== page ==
Tressie (McMillan) Cottom on Democratizing Ideologies and Inequality Regimes in Digital Domains

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How are inequality regimes challenged, or sometimes perpetuated, in online environments? In this talk Tressie McMillan Cottom — blogger, PhD candidate in the Sociology Department at Emory University, and PhD Intern at the Microsoft Research Network’s Social Media Collective — discusses inequality in online learning, based on qualitative research with students taking courses online at for-profit institutions.


Also in ogg for download

More info on this event here.

(Photo by @katrinoja)

Tressie (McMillan) Cottom on Democratizing Ideologies and Inequality Regimes in Digital Domains [AUDIO]

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How are inequality regimes challenged, or sometimes perpetuated, in online environments? In this talk Tressie McMillan Cottom — blogger, PhD candidate in the Sociology Department at Emory University, and PhD Intern at the Microsoft Research Network’s Social Media Collective — discusses inequality in online learning, based on qualitative research with students taking courses online at for-profit institutions.

Download the MP3

…or download the OGG audio format!

More info on this event here.

Christian Sandvig, Karrie G. Karahalios, and Cedric Langbort Look Inside the Facebook News Feed

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Our online lives are organized by computer algorithms that select and recommend advertisements, search results, news, and online social interactions. These algorithms are often closely-guarded secrets kept by Internet companies. But researchers, users, and the public might legitimately need to know how these algorithms operate.

In this talk, Christian Sandvig (University of Michigan), Karrie Karahalios (University of Illinois), and Cedric Langbort (University of Illinois) use the Facebook newsfeed as an example to ask how users can investigate how these algorithms work from the outside.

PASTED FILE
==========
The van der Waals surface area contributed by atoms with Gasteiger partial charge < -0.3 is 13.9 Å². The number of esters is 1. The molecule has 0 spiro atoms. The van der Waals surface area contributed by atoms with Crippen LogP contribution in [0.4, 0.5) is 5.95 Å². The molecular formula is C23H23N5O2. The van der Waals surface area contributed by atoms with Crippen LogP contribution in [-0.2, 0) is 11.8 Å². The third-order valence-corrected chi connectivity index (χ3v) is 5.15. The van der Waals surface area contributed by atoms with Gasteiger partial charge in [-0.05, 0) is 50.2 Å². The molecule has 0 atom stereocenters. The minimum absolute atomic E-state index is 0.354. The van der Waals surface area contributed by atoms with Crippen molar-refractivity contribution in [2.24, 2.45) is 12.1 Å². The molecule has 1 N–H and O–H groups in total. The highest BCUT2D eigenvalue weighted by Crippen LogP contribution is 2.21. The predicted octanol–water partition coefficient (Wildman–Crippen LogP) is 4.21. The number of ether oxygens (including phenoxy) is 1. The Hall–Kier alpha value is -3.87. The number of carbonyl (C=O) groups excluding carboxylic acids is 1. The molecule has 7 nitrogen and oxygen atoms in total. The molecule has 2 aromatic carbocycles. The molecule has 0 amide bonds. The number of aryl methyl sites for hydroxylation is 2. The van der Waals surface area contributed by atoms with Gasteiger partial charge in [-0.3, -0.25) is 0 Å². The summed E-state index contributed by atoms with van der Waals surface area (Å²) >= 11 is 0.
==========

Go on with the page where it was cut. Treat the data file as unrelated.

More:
Also in ogg for download

More info on this event here.

Christian Sandvig, Karrie G. Karahalios, and Cedric Langbort Look Inside the Facebook News Feed [AUDIO]

0

Our online lives are organized by computer algorithms that select and recommend advertisements, search results, news, and online social interactions. These algorithms are often closely-guarded secrets kept by Internet companies. But researchers, users, and the public might legitimately need to know how these algorithms operate.

In this talk, Christian Sandvig (University of Michigan), Karrie Karahalios (University of Illinois), and Cedric Langbort (University of Illinois) use the Facebook newsfeed as an example to ask how users can investigate how these algorithms work from the outside.

Download the MP3

…or download the OGG audio format!

More info on this event here.

Melissa Gira Grant: w4m – The End of the American Red Light District

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The history of the American red light district is quite brief –- from railroad signal lights to hotel bathroom selfies -– and clouded in myth. Soon it may be lost. In this talk, Melissa Gira Grant — freelance journalist and author of “Playing the Whore: The Work of Sex Work” (Verso, 2014) — reconsiders how communication technologies shape sex-for-sale, proposes that sex work has merged with the network, and discusses what we can learn from how sex workers have remained a step ahead.


Also in ogg for download

More info on this event here.